By Corinna Lothar
When the Kimpton chain took over the Savoy Suites Hotel at Calvert Street and Wisconsin Avenue, it renovated the hotel, renamed it the Glover Park Hotel, and tapped celebrity chef Michael Schlow to create a new restaurant. Casolare is chef Schlow’s fifth Washington restaurant. Its culinary theme is Italian Mediterranean.
Casolare is a large, attractive restaurant. In keeping with its name—Casolare means cottage in Italian—it has a rustic atmosphere with solid pine table tops, simple decor, attractive colorful prints on the walls, and a partial open kitchen where pizzas are made in a small oven.
First, a word about the staff: it is superlative in demeanor, courtesy, and knowledge. The wait staff is well prepared to explain the menu, and every employee is accommodating and polite.
The food is good, if not great. Dinner begins with a basket of excellent rustic bread and a dish of olive oil for dipping. Appetizers include grilled octopus, seared tuna, shrimp with toasted bread crumbs, clams and mussels, eggplant with Parmesan, and meatballs in a spicy tomato sauce. A Caesar salad consists of fresh, crisp Romaine and some lovely lacy crouton bits with a sprinkling of shaved Grana on top. The salad, although under-dressed, was a refreshing start to the meal.
The choice of pizzas is limited to four: Margherita, marinara, bianca, and a pizza of the day. They are thin crusted; not exactly Neapolitan, but close to it. We tried the classic Margherita. The crust could have been baked a tad longer as the center of the pie was not quite done. The topping of a good tomato sauce and beautifully melted mozzarella was more ample than usual, but it would have been even better with a few more fresh basil leaves. Good, but not outstanding.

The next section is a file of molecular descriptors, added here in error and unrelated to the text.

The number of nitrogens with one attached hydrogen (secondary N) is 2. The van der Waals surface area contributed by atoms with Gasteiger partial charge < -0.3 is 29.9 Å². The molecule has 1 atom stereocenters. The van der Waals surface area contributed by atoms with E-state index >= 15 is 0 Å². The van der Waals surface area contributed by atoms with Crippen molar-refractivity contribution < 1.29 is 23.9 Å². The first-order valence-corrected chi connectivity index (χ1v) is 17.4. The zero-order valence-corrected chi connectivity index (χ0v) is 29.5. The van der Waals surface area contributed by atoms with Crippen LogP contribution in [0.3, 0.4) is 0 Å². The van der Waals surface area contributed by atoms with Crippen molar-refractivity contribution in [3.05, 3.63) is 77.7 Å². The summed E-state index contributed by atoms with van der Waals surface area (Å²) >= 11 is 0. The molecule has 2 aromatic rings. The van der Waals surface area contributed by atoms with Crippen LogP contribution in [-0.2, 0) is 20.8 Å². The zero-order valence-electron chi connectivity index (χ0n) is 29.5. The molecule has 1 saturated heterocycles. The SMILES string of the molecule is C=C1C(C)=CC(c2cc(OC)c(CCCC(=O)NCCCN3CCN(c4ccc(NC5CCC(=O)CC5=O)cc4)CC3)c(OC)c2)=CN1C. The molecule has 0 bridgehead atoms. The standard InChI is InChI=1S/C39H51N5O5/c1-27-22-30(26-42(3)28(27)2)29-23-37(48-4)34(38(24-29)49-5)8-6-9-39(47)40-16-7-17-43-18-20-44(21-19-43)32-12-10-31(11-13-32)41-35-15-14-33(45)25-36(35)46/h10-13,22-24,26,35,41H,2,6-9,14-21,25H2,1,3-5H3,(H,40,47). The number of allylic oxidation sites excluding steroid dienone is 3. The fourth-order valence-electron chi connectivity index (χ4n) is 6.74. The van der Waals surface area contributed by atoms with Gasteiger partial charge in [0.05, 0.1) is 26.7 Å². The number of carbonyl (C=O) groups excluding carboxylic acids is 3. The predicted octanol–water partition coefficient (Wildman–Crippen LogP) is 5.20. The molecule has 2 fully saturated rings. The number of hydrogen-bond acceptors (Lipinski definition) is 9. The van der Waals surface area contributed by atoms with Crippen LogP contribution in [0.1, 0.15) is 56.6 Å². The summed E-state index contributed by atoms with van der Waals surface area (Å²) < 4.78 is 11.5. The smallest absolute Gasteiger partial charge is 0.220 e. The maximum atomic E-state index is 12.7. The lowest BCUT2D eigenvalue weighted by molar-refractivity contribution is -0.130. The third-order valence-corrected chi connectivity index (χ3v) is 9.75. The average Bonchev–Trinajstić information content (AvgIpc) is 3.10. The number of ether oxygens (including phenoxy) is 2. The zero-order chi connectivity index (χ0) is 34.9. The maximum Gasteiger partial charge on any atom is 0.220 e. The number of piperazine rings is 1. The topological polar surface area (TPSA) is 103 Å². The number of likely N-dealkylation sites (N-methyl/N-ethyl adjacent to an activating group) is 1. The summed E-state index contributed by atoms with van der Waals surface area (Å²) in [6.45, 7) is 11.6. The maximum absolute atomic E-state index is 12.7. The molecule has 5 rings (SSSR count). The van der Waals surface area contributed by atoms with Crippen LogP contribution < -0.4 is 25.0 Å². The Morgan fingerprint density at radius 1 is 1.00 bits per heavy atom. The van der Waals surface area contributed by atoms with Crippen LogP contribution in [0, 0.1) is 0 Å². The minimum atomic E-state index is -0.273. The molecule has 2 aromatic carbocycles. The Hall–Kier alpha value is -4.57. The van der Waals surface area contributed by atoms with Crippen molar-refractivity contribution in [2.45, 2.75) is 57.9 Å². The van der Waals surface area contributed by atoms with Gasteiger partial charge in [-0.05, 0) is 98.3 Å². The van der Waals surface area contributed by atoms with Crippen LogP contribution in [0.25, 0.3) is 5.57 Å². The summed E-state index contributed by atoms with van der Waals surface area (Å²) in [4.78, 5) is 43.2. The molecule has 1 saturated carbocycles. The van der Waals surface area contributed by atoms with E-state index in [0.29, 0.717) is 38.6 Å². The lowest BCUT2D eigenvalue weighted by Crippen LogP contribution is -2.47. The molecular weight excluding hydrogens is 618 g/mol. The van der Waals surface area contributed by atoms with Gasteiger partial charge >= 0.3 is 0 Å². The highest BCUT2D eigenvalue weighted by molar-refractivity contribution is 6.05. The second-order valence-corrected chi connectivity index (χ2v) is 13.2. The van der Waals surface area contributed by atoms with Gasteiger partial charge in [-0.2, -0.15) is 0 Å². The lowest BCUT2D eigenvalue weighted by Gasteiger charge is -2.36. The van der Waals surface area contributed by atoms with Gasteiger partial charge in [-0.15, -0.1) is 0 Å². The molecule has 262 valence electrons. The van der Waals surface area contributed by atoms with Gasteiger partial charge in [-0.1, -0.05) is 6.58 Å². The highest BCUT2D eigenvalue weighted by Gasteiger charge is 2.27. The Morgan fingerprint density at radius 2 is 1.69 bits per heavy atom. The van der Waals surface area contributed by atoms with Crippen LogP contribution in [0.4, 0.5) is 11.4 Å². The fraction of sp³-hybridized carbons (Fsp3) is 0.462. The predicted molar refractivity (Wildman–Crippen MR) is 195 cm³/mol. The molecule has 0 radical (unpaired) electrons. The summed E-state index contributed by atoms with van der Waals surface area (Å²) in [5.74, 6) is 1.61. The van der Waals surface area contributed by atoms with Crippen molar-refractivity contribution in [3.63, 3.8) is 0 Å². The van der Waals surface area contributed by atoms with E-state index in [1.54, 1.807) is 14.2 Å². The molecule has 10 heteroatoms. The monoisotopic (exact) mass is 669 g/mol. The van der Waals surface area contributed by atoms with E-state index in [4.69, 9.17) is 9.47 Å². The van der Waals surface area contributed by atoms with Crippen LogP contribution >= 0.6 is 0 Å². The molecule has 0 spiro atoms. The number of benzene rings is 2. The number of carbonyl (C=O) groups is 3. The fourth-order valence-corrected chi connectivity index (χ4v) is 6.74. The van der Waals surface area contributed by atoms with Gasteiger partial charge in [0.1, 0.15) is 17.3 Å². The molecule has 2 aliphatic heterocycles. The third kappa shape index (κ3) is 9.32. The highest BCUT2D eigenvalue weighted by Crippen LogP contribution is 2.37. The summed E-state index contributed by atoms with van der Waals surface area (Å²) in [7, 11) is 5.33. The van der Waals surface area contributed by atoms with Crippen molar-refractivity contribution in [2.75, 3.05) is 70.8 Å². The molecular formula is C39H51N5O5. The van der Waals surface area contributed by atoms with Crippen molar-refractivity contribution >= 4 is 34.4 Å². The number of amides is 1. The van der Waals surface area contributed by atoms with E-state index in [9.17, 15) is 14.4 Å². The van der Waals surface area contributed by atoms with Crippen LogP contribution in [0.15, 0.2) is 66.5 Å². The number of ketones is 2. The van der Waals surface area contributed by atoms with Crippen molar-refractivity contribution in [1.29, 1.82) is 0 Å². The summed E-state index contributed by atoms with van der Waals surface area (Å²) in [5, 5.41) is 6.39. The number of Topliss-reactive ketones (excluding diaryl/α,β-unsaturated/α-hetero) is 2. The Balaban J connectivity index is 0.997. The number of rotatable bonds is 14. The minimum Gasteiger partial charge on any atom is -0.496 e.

Main courses run the gamut from slow-cooked salmon, swordfish with spicy eggplant, seared scallops, and fish soup, to sirloin steak, lamb, a pork chop with changing sides, and two chicken dishes, both highly recommended by our waitress.
The spicy chicken alla diavola was devilishly spicy indeed. The skin of the juicy half chicken, served with small roasted potatoes and broccolini, was covered in a super spicy, somewhat creamy sauce. Too much heat for a tender bird. The slight bitterness of the broccolini goes well with the chicken, but the potatoes lacked crispness and were somewhat mushy.
A strong point at Casolare is that the kitchen will split most every dish without grumbling or asking for an additional fee. With a large portion, as was the case with the chicken alla diavola, this is a most welcome feature.
Casolare also serves lunch on Monday to Fridays, and brunch on Saturdays and Sundays. The lunch menu has most of the same dishes as the dinner menu, except only two main dishes and the addition of several sandwiches.
CASOLARE: 2505 Wisconsin Avenue NW, (202) 625-5400
Hours: Lunch Monday to Friday 11 am to 3 pm; Dinner Sunday/Monday 5 to 9:30 pm, Tuesday to Thursday 5 to 10 pm, Friday/Saturday 5 to 10:30 pm
Prices: Starters $9 to $17; main courses $15 to $36; sandwiches $12 to $14